There has been controversy about transit through especially Ukraine with crises erupting since the 1990s and with crises erupting especially in 2006 and 2009/10. Recently (2018) a new arbitration decision was passed. Further, transit through Ukraine has been interrupted several times under the present transit agreement. Considering this, one cannot blame Western European EU Member States wishing a supply road outside of Ukraine.
The EU Commission, in response to concerns from Eastern Europe, has for a long time attempted to put obstacles in the way of Nord Stream 2, so far without success. EU energy legislation does not cover the operation of transit lines between an EU Member State (Germany) and a non-Member State (Russia). Not until the gas is landed in the EU is it covered by the common EU market rules. This was confirmed by an opinion from the EU Council’s own Legal Service.
In the absence of EU legislation, the EU Commission has tried to get a mandate from the Council to negotiate an intergovernmental agreement with Russia. This request was discussed in by the Council, but nothing concrete has come out of it, and it is hardly likely to go ahead.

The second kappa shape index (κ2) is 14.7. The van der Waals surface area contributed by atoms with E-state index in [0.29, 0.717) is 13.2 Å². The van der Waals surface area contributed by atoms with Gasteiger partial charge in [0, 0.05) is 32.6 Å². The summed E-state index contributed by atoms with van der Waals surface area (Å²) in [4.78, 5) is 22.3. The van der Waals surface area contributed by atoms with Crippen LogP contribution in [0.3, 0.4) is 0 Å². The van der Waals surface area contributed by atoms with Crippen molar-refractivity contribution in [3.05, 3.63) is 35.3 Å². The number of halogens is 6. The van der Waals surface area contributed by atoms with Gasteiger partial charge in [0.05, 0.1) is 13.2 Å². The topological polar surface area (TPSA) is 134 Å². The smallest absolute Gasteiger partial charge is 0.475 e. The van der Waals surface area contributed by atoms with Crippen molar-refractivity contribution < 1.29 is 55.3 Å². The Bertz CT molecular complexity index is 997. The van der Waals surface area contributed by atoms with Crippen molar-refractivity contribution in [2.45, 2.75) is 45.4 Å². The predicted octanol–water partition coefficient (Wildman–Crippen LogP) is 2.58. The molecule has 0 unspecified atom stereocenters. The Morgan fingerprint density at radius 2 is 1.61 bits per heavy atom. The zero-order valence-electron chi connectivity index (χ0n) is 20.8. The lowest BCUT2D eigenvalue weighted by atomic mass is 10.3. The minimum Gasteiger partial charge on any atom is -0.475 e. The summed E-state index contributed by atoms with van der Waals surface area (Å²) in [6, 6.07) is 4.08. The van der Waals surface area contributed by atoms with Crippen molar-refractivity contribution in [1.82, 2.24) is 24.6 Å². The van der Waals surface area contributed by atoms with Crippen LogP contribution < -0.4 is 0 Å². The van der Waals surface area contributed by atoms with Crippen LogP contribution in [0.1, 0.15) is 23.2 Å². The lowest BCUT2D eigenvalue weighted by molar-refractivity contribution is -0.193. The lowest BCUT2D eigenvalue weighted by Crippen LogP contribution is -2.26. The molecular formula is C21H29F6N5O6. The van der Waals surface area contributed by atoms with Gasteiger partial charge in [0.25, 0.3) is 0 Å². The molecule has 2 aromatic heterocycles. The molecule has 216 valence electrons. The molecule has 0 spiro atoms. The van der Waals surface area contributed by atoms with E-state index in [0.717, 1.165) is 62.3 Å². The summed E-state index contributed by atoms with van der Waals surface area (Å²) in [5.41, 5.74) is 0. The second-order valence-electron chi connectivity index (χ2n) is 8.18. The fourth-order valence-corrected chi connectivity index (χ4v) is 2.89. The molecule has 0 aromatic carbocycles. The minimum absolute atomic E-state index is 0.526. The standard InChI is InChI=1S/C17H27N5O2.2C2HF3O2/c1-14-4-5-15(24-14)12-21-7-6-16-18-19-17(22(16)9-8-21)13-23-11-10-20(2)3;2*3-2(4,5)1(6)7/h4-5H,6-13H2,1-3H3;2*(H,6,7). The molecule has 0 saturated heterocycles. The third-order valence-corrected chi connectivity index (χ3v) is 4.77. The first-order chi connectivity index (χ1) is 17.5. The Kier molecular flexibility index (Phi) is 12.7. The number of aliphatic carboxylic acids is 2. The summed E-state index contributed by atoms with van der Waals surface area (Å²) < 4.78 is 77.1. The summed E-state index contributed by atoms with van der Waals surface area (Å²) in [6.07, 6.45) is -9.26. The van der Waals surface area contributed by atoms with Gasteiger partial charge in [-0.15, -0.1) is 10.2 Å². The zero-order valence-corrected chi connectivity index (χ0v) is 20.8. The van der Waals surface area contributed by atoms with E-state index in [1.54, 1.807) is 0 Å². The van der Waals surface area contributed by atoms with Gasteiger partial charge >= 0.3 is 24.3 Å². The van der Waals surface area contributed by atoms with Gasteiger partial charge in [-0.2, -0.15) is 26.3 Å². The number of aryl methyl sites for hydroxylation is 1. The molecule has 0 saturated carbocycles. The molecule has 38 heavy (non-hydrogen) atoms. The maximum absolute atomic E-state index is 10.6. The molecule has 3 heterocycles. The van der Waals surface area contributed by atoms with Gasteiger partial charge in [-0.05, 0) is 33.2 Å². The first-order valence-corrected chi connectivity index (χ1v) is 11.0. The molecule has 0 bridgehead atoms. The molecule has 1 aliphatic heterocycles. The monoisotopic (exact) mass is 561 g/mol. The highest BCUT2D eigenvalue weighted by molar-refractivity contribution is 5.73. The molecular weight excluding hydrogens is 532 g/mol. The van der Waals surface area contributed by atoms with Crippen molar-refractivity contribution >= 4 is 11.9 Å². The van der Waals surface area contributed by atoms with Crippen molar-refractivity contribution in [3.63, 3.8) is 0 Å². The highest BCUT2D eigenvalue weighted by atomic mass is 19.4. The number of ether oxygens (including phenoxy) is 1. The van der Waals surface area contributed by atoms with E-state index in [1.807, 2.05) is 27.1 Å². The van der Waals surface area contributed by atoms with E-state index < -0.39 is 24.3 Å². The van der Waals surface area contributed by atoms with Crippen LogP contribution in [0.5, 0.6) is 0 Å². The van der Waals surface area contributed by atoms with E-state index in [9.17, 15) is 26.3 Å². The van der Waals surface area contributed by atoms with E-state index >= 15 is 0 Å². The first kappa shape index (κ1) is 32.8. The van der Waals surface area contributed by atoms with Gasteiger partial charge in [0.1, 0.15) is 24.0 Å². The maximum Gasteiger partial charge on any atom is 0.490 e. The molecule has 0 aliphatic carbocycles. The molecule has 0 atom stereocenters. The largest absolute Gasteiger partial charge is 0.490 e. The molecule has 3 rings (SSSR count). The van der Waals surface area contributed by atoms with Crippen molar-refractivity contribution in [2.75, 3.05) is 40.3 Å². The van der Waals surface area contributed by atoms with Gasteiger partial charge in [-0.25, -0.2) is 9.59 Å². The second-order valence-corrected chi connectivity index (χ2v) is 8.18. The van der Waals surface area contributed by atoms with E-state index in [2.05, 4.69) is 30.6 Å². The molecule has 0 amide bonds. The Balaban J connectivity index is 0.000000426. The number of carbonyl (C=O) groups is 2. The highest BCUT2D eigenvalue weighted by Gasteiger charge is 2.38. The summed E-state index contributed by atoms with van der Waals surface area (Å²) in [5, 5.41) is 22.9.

It is hardly surprising that an opinion from the EU Council’s Legal Service confirmed in early March 2018 that the proposed legislation breaches UNCLOS
In November 2017, the Commission took another initiative. It proposed a change so that the EU Gas Market Directive should henceforth also include pipelines that lead natural gas into the EU from third countries, such as Russia. This includes offshore pipelines, which are in the territory of Member States but situated in their internal waters as well as in their exclusive economic zone (EEZ), as long as the offshore pipeline has an interconnection point with the EU network.
This would mean that legal instruments such as unbundling and third party access could be applied to both Nord Stream pipelines as well as all other gas interconnectors between EU Member States and third countries. This in spite of the fact that the coastal States do not enjoy full sovereignty over their EEZ, but merely have a functional sovereignty limited by the provisions of UNCLOS as confirmed by the Court of Justice of the European Union.